TRENTON, NJ – New Jersey Secretary of Agriculture Douglas Fisher awarded the 2012 Governor’s Award for Horseperson of the Year to Linda Toscano, one of harness racing’s most successful trainers, at the 56th annual Breeders’ Luncheon in Eastampton on January 27.
Toscano, who lives in Freehold, trained the 2012 Standardbred Horse of the Year, Chapter Seven. Over the course of her career, Toscano has had 1,439 wins and $34 million in purses. This year she won a career best of $6.71 million.
“Linda Toscano is a committed and passionate advocate for the harness racing industry in New Jersey,” said Secretary Fisher. “Through her hard work and dedication, she has contributed to the success of several Jersey Bred horses, bringing great pride to the Garden State over the years.”
On behalf of the New Jersey Equine Advisory Board, a committee of past Horsepersons of the Year chose to recognize Toscano, who, in August, became the first female trainer to win the prestigious Hambletonian with Jersey-bred Market Share. She began her career by working summers at the stables at Roosevelt Raceway in Westbury, NY. During her career, she worked with veteran trainer Buddy Regan and Hall of Famers Buddy Gilmour and John Campbell.
In addition to the Governor’s Trophy, the annual Breeder’s Luncheon celebrated the state’s best in the equine field in 2012. Other awards presented at the event were:
Secretary of Agriculture Award for New Jersey-bred Thoroughbred Horse of the Year: Javerre. Owned by Smith Farm & Stable and trained by Cal Lynch, Javerre was a winner of four of his seven starts this year. He won his first three races of the year at Monmouth Park, quickly becoming one of the more talked about horses during the early portion of the 2012 Monmouth Park meet. The son of Outflanker captured the $60,000 New Jersey Breeder’s Handicap on September 15 at Monmouth Park in his fifth start. Bred in New Jersey by Gunsmith Stables, Javerre finished the year with $158,170 in earnings. Javerre is the product of a New Jersey broodmare family bred by Gunsmith Stables that goes back to the multiple graded stakes winner, Avie’s Fancy. Avie’s Fancy, the third dam of Javerre, earned $402,909 during her career.
Secretary of Agriculture Award for New Jersey Standardbred Horse of the Year: Chapter Seven. The New Jersey-sired son of Windsong’s Legacy was bred in the Garden State by Richard Banca of Franklin Lakes. The 4-year-old won eight of his 10 starts this year and tied the world record of 1:50.1 by winning the Nat Ray Invitational at the Meadowlands. He also won the $600,000 Breeders Crown Open Trot. Chapter Seven is co-owned by Richard Gutnick, Southwind Farm and Jerry and Theresa Silva and was trained by Linda Toscano. He earned $1.02 million in purses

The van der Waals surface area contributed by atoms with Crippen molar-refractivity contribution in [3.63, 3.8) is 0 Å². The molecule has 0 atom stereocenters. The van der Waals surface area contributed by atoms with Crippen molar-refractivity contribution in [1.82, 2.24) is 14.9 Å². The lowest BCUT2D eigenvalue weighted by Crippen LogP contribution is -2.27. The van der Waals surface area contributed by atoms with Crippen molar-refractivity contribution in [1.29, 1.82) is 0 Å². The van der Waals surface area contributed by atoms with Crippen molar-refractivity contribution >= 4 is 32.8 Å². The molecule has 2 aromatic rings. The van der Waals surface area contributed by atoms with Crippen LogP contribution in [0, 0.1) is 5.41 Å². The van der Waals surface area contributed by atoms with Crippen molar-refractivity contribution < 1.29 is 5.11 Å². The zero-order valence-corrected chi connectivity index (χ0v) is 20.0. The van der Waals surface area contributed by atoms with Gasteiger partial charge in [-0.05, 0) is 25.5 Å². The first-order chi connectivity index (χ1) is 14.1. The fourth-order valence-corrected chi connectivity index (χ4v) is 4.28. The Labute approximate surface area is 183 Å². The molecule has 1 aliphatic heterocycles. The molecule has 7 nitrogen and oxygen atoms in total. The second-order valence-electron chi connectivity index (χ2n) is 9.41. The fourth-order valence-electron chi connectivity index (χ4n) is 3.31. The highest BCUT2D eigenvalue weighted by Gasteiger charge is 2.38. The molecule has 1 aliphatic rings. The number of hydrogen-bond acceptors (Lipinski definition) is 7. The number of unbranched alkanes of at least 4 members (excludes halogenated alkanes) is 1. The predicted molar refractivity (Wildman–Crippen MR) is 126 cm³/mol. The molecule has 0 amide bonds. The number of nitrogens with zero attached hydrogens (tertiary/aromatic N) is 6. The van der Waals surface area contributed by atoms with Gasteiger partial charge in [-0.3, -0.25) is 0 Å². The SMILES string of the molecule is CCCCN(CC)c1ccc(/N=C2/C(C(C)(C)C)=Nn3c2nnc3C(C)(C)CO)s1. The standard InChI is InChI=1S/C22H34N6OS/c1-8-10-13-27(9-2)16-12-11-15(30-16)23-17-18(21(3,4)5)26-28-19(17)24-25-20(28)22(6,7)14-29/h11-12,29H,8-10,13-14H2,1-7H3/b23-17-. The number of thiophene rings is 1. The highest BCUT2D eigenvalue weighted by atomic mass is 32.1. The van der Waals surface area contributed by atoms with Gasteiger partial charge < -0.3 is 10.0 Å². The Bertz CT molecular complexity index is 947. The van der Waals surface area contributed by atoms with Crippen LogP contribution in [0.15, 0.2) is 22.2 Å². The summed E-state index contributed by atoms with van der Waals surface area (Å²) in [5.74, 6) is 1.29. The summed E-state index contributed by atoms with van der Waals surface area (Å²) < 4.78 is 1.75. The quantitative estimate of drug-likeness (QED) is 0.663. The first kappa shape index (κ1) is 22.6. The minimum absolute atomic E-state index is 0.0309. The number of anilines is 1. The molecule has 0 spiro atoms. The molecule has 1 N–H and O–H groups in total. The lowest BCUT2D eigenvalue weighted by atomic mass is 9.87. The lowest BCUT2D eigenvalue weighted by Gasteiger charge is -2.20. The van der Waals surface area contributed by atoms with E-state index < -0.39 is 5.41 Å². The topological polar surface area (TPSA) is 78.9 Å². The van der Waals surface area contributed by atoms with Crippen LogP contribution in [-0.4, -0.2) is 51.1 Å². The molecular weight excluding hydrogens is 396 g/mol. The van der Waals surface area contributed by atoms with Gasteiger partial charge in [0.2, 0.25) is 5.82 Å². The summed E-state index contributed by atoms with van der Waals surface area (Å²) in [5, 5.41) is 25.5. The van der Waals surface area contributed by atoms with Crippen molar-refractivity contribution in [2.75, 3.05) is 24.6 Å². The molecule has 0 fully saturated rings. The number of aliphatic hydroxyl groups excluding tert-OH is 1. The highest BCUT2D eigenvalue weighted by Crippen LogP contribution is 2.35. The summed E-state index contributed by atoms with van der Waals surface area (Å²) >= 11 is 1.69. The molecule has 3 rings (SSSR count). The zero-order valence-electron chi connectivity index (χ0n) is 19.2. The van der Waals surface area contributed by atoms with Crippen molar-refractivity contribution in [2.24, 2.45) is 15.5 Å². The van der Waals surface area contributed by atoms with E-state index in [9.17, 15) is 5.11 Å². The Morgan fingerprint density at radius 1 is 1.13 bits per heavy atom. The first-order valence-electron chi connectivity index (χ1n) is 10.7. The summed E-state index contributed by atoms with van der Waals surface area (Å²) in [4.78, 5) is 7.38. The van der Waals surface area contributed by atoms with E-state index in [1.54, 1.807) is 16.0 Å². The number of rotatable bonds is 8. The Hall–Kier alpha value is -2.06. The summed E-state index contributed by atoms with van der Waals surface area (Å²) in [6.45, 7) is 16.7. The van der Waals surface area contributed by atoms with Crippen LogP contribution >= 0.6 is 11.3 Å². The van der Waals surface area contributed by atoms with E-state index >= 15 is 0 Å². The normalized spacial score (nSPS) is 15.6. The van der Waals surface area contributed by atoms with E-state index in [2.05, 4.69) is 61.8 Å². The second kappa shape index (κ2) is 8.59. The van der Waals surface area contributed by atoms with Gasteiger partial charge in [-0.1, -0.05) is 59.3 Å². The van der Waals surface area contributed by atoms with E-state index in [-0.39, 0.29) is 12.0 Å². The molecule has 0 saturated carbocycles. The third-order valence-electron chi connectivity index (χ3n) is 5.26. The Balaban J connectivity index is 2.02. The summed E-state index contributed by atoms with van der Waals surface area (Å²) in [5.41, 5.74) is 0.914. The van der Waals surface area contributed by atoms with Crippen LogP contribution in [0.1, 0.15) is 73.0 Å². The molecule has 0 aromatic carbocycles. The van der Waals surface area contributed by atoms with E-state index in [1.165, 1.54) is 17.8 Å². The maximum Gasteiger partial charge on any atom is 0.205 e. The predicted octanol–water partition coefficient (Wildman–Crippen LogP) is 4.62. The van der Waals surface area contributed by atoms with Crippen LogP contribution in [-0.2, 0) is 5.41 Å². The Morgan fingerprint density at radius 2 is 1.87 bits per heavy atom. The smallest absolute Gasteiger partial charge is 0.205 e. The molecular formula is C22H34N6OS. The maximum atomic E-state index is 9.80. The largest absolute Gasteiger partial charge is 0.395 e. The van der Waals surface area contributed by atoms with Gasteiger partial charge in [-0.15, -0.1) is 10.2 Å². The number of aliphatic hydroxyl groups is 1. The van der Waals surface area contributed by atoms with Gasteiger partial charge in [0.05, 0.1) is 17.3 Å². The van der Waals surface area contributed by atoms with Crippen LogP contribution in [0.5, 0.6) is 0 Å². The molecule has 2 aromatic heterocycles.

New Jersey Sire Stakes -- Premier Horse of the Year: Sarandon Blue Chip. Daughter of Western Ideal, Sarandon Blue Chip was the winner of the two biggest races for three-year-old pacing fillies in New Jersey-sired competition this year at the Meadowlands. She earned $188,509 in purses in 2012 for co-owners Casie Coleman Stables of Ontario and Tom Hill of the United Kingdom. She is trained by Casie Coleman. Green Acres Horse of the Year: Aunt Mel. The three-year-old trotting filly was winner of five NJ-sired races at Freehold Raceway in 2012, earning $52,085 of her $139,420 overall 2012 purse money in New Jersey. The daughter of Yankee Glide is owned by Mary Jane Anderson of Long Grove, IL and trained by Erv Miller.
New Jersey Equestrienne of the Year: Katie Washart, Seaville. Washart, 18, a freshman pre-med student at Washington College in Maryland. Washart received a $250 scholarship and was chosen based on her ability to communicate and her knowledge of horses, as well as being well-versed in many phases of the horse industry.
New Jersey Agricultural Achievement Award: Kristie VonThun, Monmouth Junction. VonThun was awarded a $500 scholarship, sponsored by Amy Butewicz, a former New Jersey Equestrian of the Year who wanted to give back to the community. She was selected based upon her essay, which answered the question: “How has your involvement within 4-H helped to shape your future career choice?”
Sara Dubinin Scholarship: Juliana Isnardi, Plainsboro. Isnardi was the winner of a $1,000 scholarship in memory of Sara Dubinin, a Sayreville equestrian who was the victim of a car accident in 2007. She was selected based on her essay on “How horses have affected my life and how horses figure into my future.”
Bell Scholarship: Monica Smetts, Brick. The scholarship is named for Ernest C. Bell, a horse breeder and one of the founders of the Equine Advisory Board. Smetts, a Rutgers University senior, received a $1,000 scholarship to pursue a career in veterinary medicine.